Face masks and respirators: Personal respiratory protective equipment for TB prevention
As per the CDC, there are three levels of TB infection control in health-care settings.
The first level “administrative controls” should minimize the number of areas where exposure to Mycobacterium tuberculosis may occur.
The second level “environmental controls” should reduce the concentration of airborne TB bacteria in areas where exposure may occur.
The third level is the use of “personal respiratory protective equipment” by persons entering the areas where exposure to airborne TB bacteria may occur.
Personal respiratory protective equipment include face masks and respirators.
- Face masks are cloth or paper masks e.g. surgical masks, which prevent the spread of micro-organisms from the user to other people by capturing large wet particles near the source (mouth and nose), but it does not provide sufficient protection from inhaling airborne infections.
- Respirators are special type of closely-fitted mask with the capacity to filter particles 1 micron in size to protect from inhaling infectious droplet nuclei.
The respirator has tiny pores, which block droplet nuclei and forms an air tight seal around the entire edge. On the other hand, a face mask has large pores and lacks air tight seal around edges and therefore do not prevent leakage around the edge of the mask when the user inhales.
N95 masks are particulate respirators and filter particles ≥1 micrometer in diameter with at least 95% efficiency given flow rates up to 50 L/min. But, to be effective, N95 masks must fit the face with less than 10% seal leakage. Adjustable nose clip helps in obtaining a secure seal. All require fit-testing and must be adjusted to the face to provide the intended effectiveness of filtering 95% of particles with mass median diameter of 0.3 micrometers.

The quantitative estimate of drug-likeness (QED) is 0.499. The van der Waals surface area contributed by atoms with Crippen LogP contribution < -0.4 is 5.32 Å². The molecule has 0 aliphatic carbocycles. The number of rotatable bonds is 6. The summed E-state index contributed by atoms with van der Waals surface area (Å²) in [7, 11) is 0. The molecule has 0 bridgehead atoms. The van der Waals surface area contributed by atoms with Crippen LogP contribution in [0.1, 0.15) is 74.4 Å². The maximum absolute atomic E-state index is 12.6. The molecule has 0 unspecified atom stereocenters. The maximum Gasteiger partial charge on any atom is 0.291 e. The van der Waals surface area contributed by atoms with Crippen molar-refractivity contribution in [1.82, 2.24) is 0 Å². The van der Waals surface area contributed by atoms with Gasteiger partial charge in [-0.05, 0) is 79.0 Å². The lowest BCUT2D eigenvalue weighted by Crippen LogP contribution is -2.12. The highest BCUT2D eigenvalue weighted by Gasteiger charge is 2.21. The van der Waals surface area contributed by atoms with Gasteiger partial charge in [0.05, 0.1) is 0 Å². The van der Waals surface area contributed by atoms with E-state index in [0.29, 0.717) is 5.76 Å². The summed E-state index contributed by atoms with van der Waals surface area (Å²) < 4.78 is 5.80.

They are not designed for children or people with facial hair. Because a proper fit cannot be achieved on children and people with facial hair, so the N95 respirator may not provide full protection.
N95 respirators can be surgical or industrial types. The ones used in hospitals are surgical ones and the one used in the industry are industrial certified and are used in construction and other industrial type jobs that expose workers to dust and small particles.
All respirators must be put on and taken off in an area outside of the contaminated area. Putting a respirator on or taking it off even for a few seconds in a contaminated area can expose the wearer to significant levels of hazards.
All patients with cough (TB suspects on screening) should be provided with simple mask at the reception of a hospital to cover their mouths and noses. They should be advised about respiratory hygiene and cough etiquettes. They should be instructed to cover their mouths and noses when coughing or sneezing.
Use of a face mask does not protect health care workers from TB.
Doctors and other health care workers should wear N95 mask for TB prevention.